A3 ships with a bunch of presets, a few of which I use a lot. The Black & White/High Contrast (Grade 5) preset is a favourite, producing an image that carries a lingering smell of fixer. (That’s a darkroom reference, for all you digital guys that have never got your fingers wet under a safe light.)

Another cool thing about presets is that the list is editable. So if you import an image that has a slight green cast and you apply a colour balance and tone adjustment fix for it, you can save that set of changes as a preset and apply it to another image with the same fault. Annoyingly, however, you can’t apply a preset to multiple images at once. If you have a set of images that you want to apply a preset to, you’ll have to first apply the preset to one image, then use A3’s lift and stamp tool — which, in case you haven’t used it, is analogous to copy and paste. Lift (copy) an adjustment (or set of adjustments) from one image, stamp (paste) that adjustment on the others.

Now, let’s say the reason an image has a green cast is because you forgot to adjust your camera’s colour temperature setting during a three-hour shoot under floodlights and after seeing your first set of imported images, you realise all the rest of the take will have that ugly green cast, too. (If this sounds like it’s happened to me, you’d be guessing right.) You could import them all and fix the green cast by applying the preset to one image and then lifting/stamping. No, thanks. What you can do instead with A3 is apply the preset as you import the images. Much more efficient. You do this by selecting “Adjustment presets” from the “Import Settings” in A3’s Import window, then select the preset from the drop-down that list appears.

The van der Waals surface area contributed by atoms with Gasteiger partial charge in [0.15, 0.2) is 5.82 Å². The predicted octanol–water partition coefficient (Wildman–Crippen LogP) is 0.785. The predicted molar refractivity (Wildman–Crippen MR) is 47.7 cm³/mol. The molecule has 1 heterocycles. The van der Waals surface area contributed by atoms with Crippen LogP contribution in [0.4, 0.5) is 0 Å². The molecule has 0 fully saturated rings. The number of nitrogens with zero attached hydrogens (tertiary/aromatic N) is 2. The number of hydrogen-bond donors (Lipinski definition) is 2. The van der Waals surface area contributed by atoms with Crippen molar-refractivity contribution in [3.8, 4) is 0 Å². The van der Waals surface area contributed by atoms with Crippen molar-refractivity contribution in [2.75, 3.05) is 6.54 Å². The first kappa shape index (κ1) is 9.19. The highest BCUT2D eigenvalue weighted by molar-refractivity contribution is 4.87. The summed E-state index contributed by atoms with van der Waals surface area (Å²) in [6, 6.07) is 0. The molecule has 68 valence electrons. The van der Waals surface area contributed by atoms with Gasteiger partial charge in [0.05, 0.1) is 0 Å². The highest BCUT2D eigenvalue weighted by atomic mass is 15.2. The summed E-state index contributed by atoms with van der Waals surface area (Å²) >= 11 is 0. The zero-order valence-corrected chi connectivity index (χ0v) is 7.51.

It gets better. Presets can be imported. Google “Aperture 3 presets” and you’ll soon find your way to presets that other people have made. Download ’em. Install ’em. Experiment. Have fun. And I tell you, this might be the best thing about A3. It’s fun. A lot more fun than the previous version.

Contributing to the fun is the instant preview you see when you mouse over the name of a preset. A larger preview would be better, though, because a set of similar presets, such as black and white film effects, look much the same in a too-small preview.

But there’s a way around this. Create a new project with one image. Duplicate the image as many times as the number of presets you have. Then, apply a single preset to each image. There you have it: a gallery of preset effects that you can refer to when you’re trying to hunt down the right one.

It’s like a font cheat sheet. Those of you who regularly struggle with font selection will be familiar with this idea — as in a sheet with “the quick brown fox ...” rendered in each of the fonts you have installed on your system.